Crime and Safety Speak a Universal Language

by: Alyssa Poulin, Destinations International

I recently had the incredible opportunity to spend two days connecting with over 30 representatives of Mexican destination organizations at the 3er Encuentro de OMDs (3rd Meeting of DMOs) amidst the sunny desert backdrop of Saltillo, Mexico. Not only did I introduce the development of our Event Impact Calculator (EIC) tool for Mexican destinations (in Spanish!), but I also shared our ongoing research on the role of destination organizations in addressing crime and safety.

Here are a few takeaways from my time at this special meeting.

Frida Montes de Oca, Events Manager of the Convention and Visitors Bureau of Saltillo, delivers recognition
Frida Montes de Oca, Events Manager of the Convention and Visitors Bureau of Saltillo, delivers recognition.

I find when presenting sessions with time for Q&A that I am surprised by how much I learn from the audience, in addition to the other way around. I observed members of the audience taking notes and expressing curiosity as I shared examples of US destination organizations contributing to safety initiatives in their communities. Yet the most stunning part for me was the number of questions and comments the audience freely shared. As I had presented in Spanish, a small part of me hoped the audience would let me off easy with no questions – of course, this would not be the case!

Audience members shared their own struggles with crime and safety and some examples of initiatives their destinations are working to implement. There was even interest in convening a roundtable for Mexican destination organizations to discuss solutions. One finding I gathered is that violence manifests itself differently across different regions in the country. Crime tended to be concentrated in certain areas and different types of crime are more prevalent in other areas. The same could likely be said about crime around the world, and it is important to remember we are not looking for one-size-fits-all solutions here. As we build out the final deliverable of this project, a compendium of best practices, we seek examples from destinations large and small covering a diverse range of challenges and solutions.

Over 30 tourism industry and destination organization representatives met for two days of learning and sharing to strengthen the industry across Mexico.
Over 30 tourism industry and destination organization representatives met for two days of learning and sharing to strengthen the industry across Mexico.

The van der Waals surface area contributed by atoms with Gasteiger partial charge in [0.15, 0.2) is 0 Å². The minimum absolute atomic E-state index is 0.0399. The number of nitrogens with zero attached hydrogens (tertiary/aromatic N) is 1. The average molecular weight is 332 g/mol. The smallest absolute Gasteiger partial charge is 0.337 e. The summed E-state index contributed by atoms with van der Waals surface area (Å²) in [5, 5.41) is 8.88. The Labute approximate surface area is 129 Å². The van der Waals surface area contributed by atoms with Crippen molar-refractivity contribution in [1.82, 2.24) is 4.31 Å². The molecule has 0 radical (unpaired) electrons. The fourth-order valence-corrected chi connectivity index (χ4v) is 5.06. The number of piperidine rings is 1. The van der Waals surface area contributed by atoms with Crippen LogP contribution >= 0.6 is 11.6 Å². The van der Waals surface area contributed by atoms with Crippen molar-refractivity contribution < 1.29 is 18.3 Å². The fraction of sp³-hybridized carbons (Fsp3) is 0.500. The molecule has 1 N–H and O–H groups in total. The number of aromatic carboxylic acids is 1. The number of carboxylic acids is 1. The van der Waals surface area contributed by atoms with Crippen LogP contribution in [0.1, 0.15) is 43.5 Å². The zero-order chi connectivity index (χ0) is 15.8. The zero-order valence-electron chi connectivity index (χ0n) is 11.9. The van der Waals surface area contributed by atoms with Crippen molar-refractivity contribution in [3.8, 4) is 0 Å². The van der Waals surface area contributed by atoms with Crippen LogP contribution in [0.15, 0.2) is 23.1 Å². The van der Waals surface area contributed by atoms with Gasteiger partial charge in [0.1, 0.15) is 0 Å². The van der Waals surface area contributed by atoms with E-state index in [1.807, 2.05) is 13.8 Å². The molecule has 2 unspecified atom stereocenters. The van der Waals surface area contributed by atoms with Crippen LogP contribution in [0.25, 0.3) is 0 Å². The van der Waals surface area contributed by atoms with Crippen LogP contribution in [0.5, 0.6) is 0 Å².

Another takeaway is that WhatsApp is the way for connecting stakeholders in Mexico. It seems that most folks utilize WhatsApp over a traditional phone messaging service, and I found that conference attendees were more likely to ask to connect on WhatsApp than via email. More importantly, Mexican destinations are leveraging the service to connect with residents and industry partners in innovative ways.

In conjunction with Julio Valdes of CAT Consultores, we are developing a case study on Saltillo, Mexico’s use of WhatsApp to “citizen-ize” security in the destination. Federico Fernandez, Saltillo’s Chief of Security, shared some novel concepts around safety and ensuring residents feel secure and have open lines of contact with police. In an excellent panel following this case study presentation, a hotelier and CVB director joined the stage to share their perspectives on safety and crime prevention. One of my favorite takeaways was the idea that we need to innovate and meet residents where they are. By utilizing the popular messaging platform WhatsApp, Federico was able to galvanize residents around community safety. The group agreed that safety should not be politicized, and we all have a responsibility for discussing safety transparently and in open forums.

Panel of speakers at Mexico event
From left to right: Julio Valdes, CAT Consultores; Andrés Velasco, President of Saltillo CVB; Federico Fernández, Commissioner of Security and Citizen Protection, City of Saltillo; Ana Cecy Mata, Deputy Economic Director of Saltillo; Raul Rodarte LEOS General Director of Saltillo CVB.

Even with variations by region, destination size and so on, I found that Mexican destinations seem in alignment about the important things. Across several sessions, I picked up on a theme around finding your destination’s strengths and playing to them. In her session on attracting international events, Farah Frederick, Marketing Manager of the Convention and Visitors Bureau of Monterrey, emphasized the importance of understanding what your destination can uniquely deliver on and finding ways to communicate this to event planners.

Special thanks to Julio for organizing this event and bringing together some brilliant industry minds. There are so many case studies and examples we can learn from our Mexican destination peers. All the more reason to practice our Spanish!

About the Author

Alyssa Poulin, CTASenior Manager of Advocacy & Research ContentDestinations International

About the Author

Alyssa leads content strategy, creation, and distribution within the Destinations International Advocacy & Research Team. She creates and curates compelling content about destination organizations, the tourism industry, and Destinations International's tools and offerings. Alyssa also supports the development and growth of the Event Impact Calculator (EIC) to ensure an excellent user experience, robust training resources, and strong community support. With a deep background in destination development, she believes in the power of sustainable travel. 

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